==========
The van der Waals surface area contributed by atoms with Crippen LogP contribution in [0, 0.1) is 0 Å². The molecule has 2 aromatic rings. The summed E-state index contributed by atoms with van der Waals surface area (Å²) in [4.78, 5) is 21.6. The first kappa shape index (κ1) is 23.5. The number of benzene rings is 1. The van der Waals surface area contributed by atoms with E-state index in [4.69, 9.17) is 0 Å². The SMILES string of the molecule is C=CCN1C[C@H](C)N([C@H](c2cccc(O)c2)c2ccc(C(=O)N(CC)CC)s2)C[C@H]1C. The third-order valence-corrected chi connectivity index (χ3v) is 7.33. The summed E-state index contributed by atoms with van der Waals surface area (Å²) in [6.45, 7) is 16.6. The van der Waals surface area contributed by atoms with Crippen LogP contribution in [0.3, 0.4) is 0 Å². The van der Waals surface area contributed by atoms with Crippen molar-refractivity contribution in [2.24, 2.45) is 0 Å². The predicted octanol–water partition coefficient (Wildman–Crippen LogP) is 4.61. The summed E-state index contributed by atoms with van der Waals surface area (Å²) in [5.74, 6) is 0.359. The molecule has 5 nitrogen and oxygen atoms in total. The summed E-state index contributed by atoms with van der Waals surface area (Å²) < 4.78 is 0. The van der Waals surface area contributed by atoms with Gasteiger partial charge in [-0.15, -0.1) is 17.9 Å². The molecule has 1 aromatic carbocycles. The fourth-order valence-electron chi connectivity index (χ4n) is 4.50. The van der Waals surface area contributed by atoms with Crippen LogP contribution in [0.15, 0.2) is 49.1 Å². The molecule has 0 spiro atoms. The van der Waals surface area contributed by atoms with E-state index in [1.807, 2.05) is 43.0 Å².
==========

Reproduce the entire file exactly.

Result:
The van der Waals surface area contributed by atoms with Crippen LogP contribution in [0, 0.1) is 0 Å². The molecule has 2 aromatic rings. The summed E-state index contributed by atoms with van der Waals surface area (Å²) in [4.78, 5) is 21.6. The first kappa shape index (κ1) is 23.5. The number of benzene rings is 1. The van der Waals surface area contributed by atoms with E-state index in [4.69, 9.17) is 0 Å². The SMILES string of the molecule is C=CCN1C[C@H](C)N([C@H](c2cccc(O)c2)c2ccc(C(=O)N(CC)CC)s2)C[C@H]1C. The third-order valence-corrected chi connectivity index (χ3v) is 7.33. The summed E-state index contributed by atoms with van der Waals surface area (Å²) in [6.45, 7) is 16.6. The van der Waals surface area contributed by atoms with Crippen LogP contribution in [0.3, 0.4) is 0 Å². The van der Waals surface area contributed by atoms with Crippen molar-refractivity contribution in [2.24, 2.45) is 0 Å². The predicted octanol–water partition coefficient (Wildman–Crippen LogP) is 4.61. The summed E-state index contributed by atoms with van der Waals surface area (Å²) in [5.74, 6) is 0.359. The molecule has 5 nitrogen and oxygen atoms in total. The summed E-state index contributed by atoms with van der Waals surface area (Å²) < 4.78 is 0. The van der Waals surface area contributed by atoms with Gasteiger partial charge in [-0.15, -0.1) is 17.9 Å². The molecule has 1 aromatic carbocycles. The fourth-order valence-electron chi connectivity index (χ4n) is 4.50. The van der Waals surface area contributed by atoms with Crippen LogP contribution in [0.15, 0.2) is 49.1 Å². The molecule has 0 spiro atoms. The van der Waals surface area contributed by atoms with E-state index in [1.807, 2.05) is 43.0 Å².